Ever since my hangover running injury in March, I've been fairly cautious about my post-binge mileage. After a successful Happy Hour of Oberon and Session on Friday, I made sure to sleep off the effects the next day instead of trying to bat away the cobwebs and get out the door for my LSD, a 16-miler.
Instead I let the sun climb to its apex before I headed out.
You no doubt think me stupid now, but let me tell you about the Doomsday Cloud that was moving in from the southwestern sky. Well, I guess I just did. I was sure that the Apocalypse was nigh, but I figured it might cool me off.
Five and a half miles into the run, it started to sprinkle. I thought, This isn't too bad. Although I am not a superstitious person, my next immediate thought was, Knock on wood. I suppose I could have rapped my knuckles on one of the trees along the park path, but I didn't. The black cloud had migrated directly overhead.
During the sixth mile, I passed a rather urgent walker who said, "It looks like we might get a little wet. ... I know I will." Seven seconds later the cloud burst. I never saw that man again.
Apparently, I may have violated some etiquette, but I was glad I chose not to wear a shirt on Saturday. A wet shirt would have wreaked carnage on my poor, innocent nipples. My feet are what I was afraid of damaging.
The last time I ran with severely wet shoes, I developed a monster blister. Thankfully, my feet survived for one more day, but I felt like I was running with water beds lashed to my ankles. Each step for the next 10 miles was a heavy slosh.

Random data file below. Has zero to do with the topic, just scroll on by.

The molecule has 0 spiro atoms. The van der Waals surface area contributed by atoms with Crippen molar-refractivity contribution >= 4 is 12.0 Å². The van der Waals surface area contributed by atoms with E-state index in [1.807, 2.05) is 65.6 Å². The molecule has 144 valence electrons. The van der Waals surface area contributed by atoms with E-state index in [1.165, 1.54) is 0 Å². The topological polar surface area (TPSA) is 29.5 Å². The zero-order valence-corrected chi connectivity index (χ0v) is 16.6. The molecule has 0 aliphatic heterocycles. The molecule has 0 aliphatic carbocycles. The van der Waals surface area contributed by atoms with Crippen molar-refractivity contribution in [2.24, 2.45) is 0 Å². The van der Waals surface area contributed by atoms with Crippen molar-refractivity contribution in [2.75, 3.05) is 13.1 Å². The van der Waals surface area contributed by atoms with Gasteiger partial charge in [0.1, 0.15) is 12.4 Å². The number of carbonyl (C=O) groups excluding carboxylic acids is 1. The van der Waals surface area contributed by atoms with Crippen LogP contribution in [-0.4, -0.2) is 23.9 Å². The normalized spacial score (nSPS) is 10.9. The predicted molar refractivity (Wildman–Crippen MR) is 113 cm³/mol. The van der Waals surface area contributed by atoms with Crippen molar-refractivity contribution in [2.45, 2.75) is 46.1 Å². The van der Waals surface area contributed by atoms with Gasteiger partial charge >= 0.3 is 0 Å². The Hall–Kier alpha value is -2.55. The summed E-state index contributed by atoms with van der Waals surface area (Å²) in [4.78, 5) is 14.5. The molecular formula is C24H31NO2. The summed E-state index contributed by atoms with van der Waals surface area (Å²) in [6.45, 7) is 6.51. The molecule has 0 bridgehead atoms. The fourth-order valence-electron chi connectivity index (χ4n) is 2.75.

The rain scared off the wimps and made me feel like a super hero. As I made my second lap on this particular trail, I gave all the runners I had already passed a
Particularly satisfying was passing two gentlemen for the third time. (Technically, it was the fourth time if you count the time I re-passed them after a bathroom break I took shortly after passing them the first time.) They had taken shelter under a park directory. I must have shamed them into running again because they weren't too far behind me after I turned around and passed them the final time.
After mile 10, I didn't see another soul until the last two miles when the rain had stopped. It was serene.
To ease the lactic acid burning in my legs, I proceeded directly to my friends' summer party and proved the fortitude of my liver while fending off many pesky brain cells, which had grown strong in number but were viciously quashed. Not one non-alcoholic beverage entered my body for the next 24 hours.
In the final act of this triumphant tale, I managed to wake up on Sunday just in time to drive to my parents' and pick up my father for what we thought might be a dismal baseball game between Cleveland, which had recently broken an historically bad 10-game losing streak, and Tampa Bay, which had entered the four-game series as the best team in baseball.
Somehow Cleveland had already beaten Tampa Bay three times, and we were sure this game would send us to the exits by the third inning. No so! Cleveland sucker-punched the Rays with another win and knocked 'em out of first place. (You're welcome, Boston. I still don't like you.)
It was a gorgeous day to be at the ballpark with my dad and brother, drinking Great Lakes Dortmunder Gold and eating ice cream. However, like a moron, I wore flip-flops and seared the tops of my feet like a grillmaster. Beer-battered man's feet, anyone? Tomorrow's speedwork should be a ball!